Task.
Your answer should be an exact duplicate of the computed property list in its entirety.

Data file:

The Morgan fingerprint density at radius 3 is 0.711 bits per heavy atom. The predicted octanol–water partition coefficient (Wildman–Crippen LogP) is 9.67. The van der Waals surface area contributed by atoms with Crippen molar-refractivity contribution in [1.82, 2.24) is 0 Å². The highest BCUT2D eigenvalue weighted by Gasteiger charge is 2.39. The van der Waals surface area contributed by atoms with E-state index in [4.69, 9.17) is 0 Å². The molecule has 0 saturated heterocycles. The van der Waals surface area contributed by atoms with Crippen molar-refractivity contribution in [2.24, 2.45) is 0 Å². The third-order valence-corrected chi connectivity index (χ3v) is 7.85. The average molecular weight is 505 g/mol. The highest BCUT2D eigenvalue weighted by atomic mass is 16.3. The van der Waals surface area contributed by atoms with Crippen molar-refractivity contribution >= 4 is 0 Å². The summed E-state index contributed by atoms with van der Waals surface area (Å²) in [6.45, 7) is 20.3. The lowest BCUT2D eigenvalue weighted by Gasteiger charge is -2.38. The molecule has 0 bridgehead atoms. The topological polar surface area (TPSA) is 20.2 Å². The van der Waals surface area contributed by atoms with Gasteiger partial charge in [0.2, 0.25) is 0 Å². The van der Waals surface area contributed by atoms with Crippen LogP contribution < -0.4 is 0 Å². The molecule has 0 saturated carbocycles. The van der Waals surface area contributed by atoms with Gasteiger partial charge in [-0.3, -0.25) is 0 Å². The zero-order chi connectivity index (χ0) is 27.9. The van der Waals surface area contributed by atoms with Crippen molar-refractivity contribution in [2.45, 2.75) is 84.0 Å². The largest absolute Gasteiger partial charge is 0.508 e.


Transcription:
The Morgan fingerprint density at radius 3 is 0.711 bits per heavy atom. The predicted octanol–water partition coefficient (Wildman–Crippen LogP) is 9.67. The van der Waals surface area contributed by atoms with Crippen molar-refractivity contribution in [1.82, 2.24) is 0 Å². The highest BCUT2D eigenvalue weighted by Gasteiger charge is 2.39. The van der Waals surface area contributed by atoms with E-state index in [4.69, 9.17) is 0 Å². The molecule has 0 saturated heterocycles. The van der Waals surface area contributed by atoms with Crippen molar-refractivity contribution in [2.24, 2.45) is 0 Å². The third-order valence-corrected chi connectivity index (χ3v) is 7.85. The average molecular weight is 505 g/mol. The highest BCUT2D eigenvalue weighted by atomic mass is 16.3. The van der Waals surface area contributed by atoms with Crippen molar-refractivity contribution >= 4 is 0 Å². The summed E-state index contributed by atoms with van der Waals surface area (Å²) in [6.45, 7) is 20.3. The lowest BCUT2D eigenvalue weighted by Gasteiger charge is -2.38. The molecule has 0 bridgehead atoms. The topological polar surface area (TPSA) is 20.2 Å². The van der Waals surface area contributed by atoms with Gasteiger partial charge in [0.2, 0.25) is 0 Å². The van der Waals surface area contributed by atoms with Crippen LogP contribution < -0.4 is 0 Å². The molecule has 0 saturated carbocycles. The van der Waals surface area contributed by atoms with Gasteiger partial charge in [-0.3, -0.25) is 0 Å². The zero-order chi connectivity index (χ0) is 27.9. The van der Waals surface area contributed by atoms with Crippen molar-refractivity contribution in [2.45, 2.75) is 84.0 Å². The largest absolute Gasteiger partial charge is 0.508 e.